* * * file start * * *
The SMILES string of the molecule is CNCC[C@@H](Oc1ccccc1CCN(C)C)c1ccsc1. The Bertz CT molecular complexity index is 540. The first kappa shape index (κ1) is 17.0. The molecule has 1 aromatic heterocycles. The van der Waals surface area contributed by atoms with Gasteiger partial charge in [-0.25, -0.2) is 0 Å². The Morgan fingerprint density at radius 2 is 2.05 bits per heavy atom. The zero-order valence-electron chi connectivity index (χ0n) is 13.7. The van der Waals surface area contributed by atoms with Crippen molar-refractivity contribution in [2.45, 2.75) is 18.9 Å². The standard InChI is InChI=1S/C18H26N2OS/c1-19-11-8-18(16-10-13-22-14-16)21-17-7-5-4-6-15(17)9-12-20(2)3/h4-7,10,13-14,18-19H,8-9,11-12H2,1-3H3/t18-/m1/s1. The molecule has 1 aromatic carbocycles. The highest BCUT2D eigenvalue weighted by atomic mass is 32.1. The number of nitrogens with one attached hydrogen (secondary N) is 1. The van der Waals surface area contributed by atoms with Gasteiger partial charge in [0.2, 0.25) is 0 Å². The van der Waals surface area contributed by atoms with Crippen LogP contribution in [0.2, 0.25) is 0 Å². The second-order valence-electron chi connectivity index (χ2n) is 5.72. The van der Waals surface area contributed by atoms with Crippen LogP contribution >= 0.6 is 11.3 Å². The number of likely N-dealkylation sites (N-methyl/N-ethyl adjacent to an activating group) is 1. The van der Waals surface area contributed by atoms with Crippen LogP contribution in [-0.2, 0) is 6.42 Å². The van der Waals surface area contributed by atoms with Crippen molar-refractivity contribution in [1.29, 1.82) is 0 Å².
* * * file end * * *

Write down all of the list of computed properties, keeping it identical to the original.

The SMILES string of the molecule is CNCC[C@@H](Oc1ccccc1CCN(C)C)c1ccsc1. The Bertz CT molecular complexity index is 540. The first kappa shape index (κ1) is 17.0. The molecule has 1 aromatic heterocycles. The van der Waals surface area contributed by atoms with Gasteiger partial charge in [-0.25, -0.2) is 0 Å². The Morgan fingerprint density at radius 2 is 2.05 bits per heavy atom. The zero-order valence-electron chi connectivity index (χ0n) is 13.7. The van der Waals surface area contributed by atoms with Crippen molar-refractivity contribution in [2.45, 2.75) is 18.9 Å². The standard InChI is InChI=1S/C18H26N2OS/c1-19-11-8-18(16-10-13-22-14-16)21-17-7-5-4-6-15(17)9-12-20(2)3/h4-7,10,13-14,18-19H,8-9,11-12H2,1-3H3/t18-/m1/s1. The molecule has 1 aromatic carbocycles. The highest BCUT2D eigenvalue weighted by atomic mass is 32.1. The number of nitrogens with one attached hydrogen (secondary N) is 1. The van der Waals surface area contributed by atoms with Gasteiger partial charge in [0.2, 0.25) is 0 Å². The van der Waals surface area contributed by atoms with Crippen LogP contribution in [0.2, 0.25) is 0 Å². The second-order valence-electron chi connectivity index (χ2n) is 5.72. The van der Waals surface area contributed by atoms with Crippen LogP contribution >= 0.6 is 11.3 Å². The number of likely N-dealkylation sites (N-methyl/N-ethyl adjacent to an activating group) is 1. The van der Waals surface area contributed by atoms with Crippen LogP contribution in [-0.2, 0) is 6.42 Å². The van der Waals surface area contributed by atoms with Crippen molar-refractivity contribution in [1.29, 1.82) is 0 Å².